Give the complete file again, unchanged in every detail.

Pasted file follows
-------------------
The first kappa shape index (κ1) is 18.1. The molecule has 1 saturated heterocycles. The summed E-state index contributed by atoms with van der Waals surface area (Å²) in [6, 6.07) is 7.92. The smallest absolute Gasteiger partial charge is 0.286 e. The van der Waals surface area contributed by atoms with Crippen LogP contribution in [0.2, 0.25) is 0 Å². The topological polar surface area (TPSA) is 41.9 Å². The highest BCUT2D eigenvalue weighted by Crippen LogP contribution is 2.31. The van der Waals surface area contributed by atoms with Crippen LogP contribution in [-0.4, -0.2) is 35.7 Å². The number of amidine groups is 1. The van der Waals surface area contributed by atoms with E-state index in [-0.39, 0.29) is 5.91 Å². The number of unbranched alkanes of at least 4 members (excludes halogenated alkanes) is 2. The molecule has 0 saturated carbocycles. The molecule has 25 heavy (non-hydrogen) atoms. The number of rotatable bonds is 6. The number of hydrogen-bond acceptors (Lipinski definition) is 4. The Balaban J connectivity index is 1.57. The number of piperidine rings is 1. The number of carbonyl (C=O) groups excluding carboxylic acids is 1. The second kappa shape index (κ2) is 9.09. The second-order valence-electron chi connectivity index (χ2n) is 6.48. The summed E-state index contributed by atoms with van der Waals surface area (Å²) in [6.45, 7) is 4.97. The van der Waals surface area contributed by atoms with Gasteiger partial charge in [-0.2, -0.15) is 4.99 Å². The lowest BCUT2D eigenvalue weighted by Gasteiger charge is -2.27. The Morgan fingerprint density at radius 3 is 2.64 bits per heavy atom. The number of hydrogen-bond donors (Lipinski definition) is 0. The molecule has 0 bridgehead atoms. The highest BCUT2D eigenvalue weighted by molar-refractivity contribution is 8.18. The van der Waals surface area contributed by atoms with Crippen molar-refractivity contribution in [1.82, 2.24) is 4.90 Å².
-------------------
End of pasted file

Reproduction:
The first kappa shape index (κ1) is 18.1. The molecule has 1 saturated heterocycles. The summed E-state index contributed by atoms with van der Waals surface area (Å²) in [6, 6.07) is 7.92. The smallest absolute Gasteiger partial charge is 0.286 e. The van der Waals surface area contributed by atoms with Crippen LogP contribution in [0.2, 0.25) is 0 Å². The topological polar surface area (TPSA) is 41.9 Å². The highest BCUT2D eigenvalue weighted by Crippen LogP contribution is 2.31. The van der Waals surface area contributed by atoms with Crippen LogP contribution in [-0.4, -0.2) is 35.7 Å². The number of amidine groups is 1. The van der Waals surface area contributed by atoms with E-state index in [-0.39, 0.29) is 5.91 Å². The number of unbranched alkanes of at least 4 members (excludes halogenated alkanes) is 2. The molecule has 0 saturated carbocycles. The molecule has 25 heavy (non-hydrogen) atoms. The number of rotatable bonds is 6. The number of hydrogen-bond acceptors (Lipinski definition) is 4. The Balaban J connectivity index is 1.57. The number of piperidine rings is 1. The number of carbonyl (C=O) groups excluding carboxylic acids is 1. The second kappa shape index (κ2) is 9.09. The second-order valence-electron chi connectivity index (χ2n) is 6.48. The summed E-state index contributed by atoms with van der Waals surface area (Å²) in [6.45, 7) is 4.97. The van der Waals surface area contributed by atoms with Gasteiger partial charge in [-0.2, -0.15) is 4.99 Å². The lowest BCUT2D eigenvalue weighted by Gasteiger charge is -2.27. The Morgan fingerprint density at radius 3 is 2.64 bits per heavy atom. The number of hydrogen-bond donors (Lipinski definition) is 0. The molecule has 0 bridgehead atoms. The highest BCUT2D eigenvalue weighted by molar-refractivity contribution is 8.18. The van der Waals surface area contributed by atoms with Crippen molar-refractivity contribution in [1.82, 2.24) is 4.90 Å².